Homecoming alumni reunions: Lauren Cohn

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Homecoming alumni reunions: Lauren Cohn

John Mauro, Staff Writer

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Covering everything from presidents to the 2004 Olympics, Lauren Cohn ‘84 has reported about it all.

Cohn is a radio host and afternoon News Anchor at WLS-AM 890 in Chicago. She also works as a contributor, news anchor, and occasional host for the 5-7 John Howell Show, a show that covers the big news topics of the day, she said.

As a journalist, Cohn reports on day to day news. She looks at the stories of the moment, in terms of both Chicago metropolitan area and national news, and builds it into a newscast, Cohn said.

Cohn was offered an unpaid internship at WABCTV in New York during her junior year at New York University. “My mother, the PR Director for Macy’s, was concerned that I wasn’t picking a direction for my career,” she said. Because of Cohn’s loved both photography and reading, her mother though she should try and marry the two ideas together, she said.

“I walked into WABC’s newsroom, and immediately the energy of the room, all the information being disseminated so quickly, it all just stuck with me. I was like a kid in a candy store,” Cohn said. “In those days, newsrooms had a lot of people. There were typewriters, cameramen, reporters, and pictures up of satellite interviews from all over the world. It was the coolest thing I had ever seen.”

Cohn then moved on to become a desk assistant and researcher at WPIX in New York, she said. Afterwards, she covered news on live air in Fresno, California.
Cohn has worked in this specific field for 32 years, and an important part of knowing what stories to pick comes from experience, she said.

“You choose the stories people want to know about, pick the top three or four facts that you think are most important, without opinion, and give it to the listener. Your job is to inform and educate the listener.”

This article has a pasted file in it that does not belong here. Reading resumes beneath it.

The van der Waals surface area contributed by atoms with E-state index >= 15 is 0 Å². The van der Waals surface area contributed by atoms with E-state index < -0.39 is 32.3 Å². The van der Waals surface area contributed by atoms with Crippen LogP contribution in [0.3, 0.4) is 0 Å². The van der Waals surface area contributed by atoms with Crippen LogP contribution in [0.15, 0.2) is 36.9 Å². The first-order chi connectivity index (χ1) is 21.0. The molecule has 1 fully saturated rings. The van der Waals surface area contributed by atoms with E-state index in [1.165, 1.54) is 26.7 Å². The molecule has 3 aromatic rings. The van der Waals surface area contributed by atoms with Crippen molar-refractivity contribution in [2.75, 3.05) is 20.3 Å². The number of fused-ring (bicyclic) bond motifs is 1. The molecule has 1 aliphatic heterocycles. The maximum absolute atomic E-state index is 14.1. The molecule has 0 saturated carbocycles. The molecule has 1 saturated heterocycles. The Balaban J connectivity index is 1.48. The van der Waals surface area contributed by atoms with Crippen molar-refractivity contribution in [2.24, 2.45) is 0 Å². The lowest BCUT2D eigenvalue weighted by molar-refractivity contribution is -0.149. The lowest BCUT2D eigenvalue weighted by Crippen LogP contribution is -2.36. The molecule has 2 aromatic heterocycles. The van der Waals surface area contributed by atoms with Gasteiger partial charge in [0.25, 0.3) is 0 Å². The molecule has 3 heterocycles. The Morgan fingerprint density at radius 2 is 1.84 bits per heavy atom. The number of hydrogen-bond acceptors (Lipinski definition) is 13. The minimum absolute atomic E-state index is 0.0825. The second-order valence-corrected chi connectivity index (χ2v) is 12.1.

“I’ve covered everything from the 2004 Olympics, to major hurricanes, to situations with gunfire,” Cohn said.

Unlike a standard nine to five job, Cohn is constantly on call, twenty-four seven, from writing stories in the morning to working overnights. “I’m currently on air, every 15 minutes, straight from two to seven pm,” Cohn said. “There’s no such thing as a lunch break in the news business.”

Although difficult, the work is worth it for Cohn.The most rewarding part about her job is to hear people tell their stories, she said.

“The most rewarding part is the people I get to meet who trust me with the intimate parts of their lives,” Cohn said. “I tell their story. It’s my job to seek out the truth, report the facts and let the public decide. I’m really lucky that I’m one of those people who love what they do.”

Because much of her journalism career is based on writing and critical thinking, Cohn remembers her time at the school fondly because of the skills she learned and the memories she made, she said.

“Horace Mann teaches you to think and to write, two major components of what I do today, and I’ll always appreciate that,” Cohn said. “The curriculum challenges you, and you’re surrounded by a lot of bright students, but it’s worth it; once you get into college and into the workforce, you’ll have the skills you need.”

During her time at the school, Cohn also played basketball, field hockey, and softball. “Basketball was my high school highlight,” she said. “It was all about my relationship with my dad, who was a tremendous athlete He would come to my games, and after the games he would make me shoot one hundred free throws every time. He encouraged me to be my very best.”

Because Cohn’s family couldn’t afford the tuition, the school granted her financial aid, she said. The school helped give Cohn the confidence to follow her dreams and do what she really wanted to do, she said. “I hope other students are able to get what I got from the school.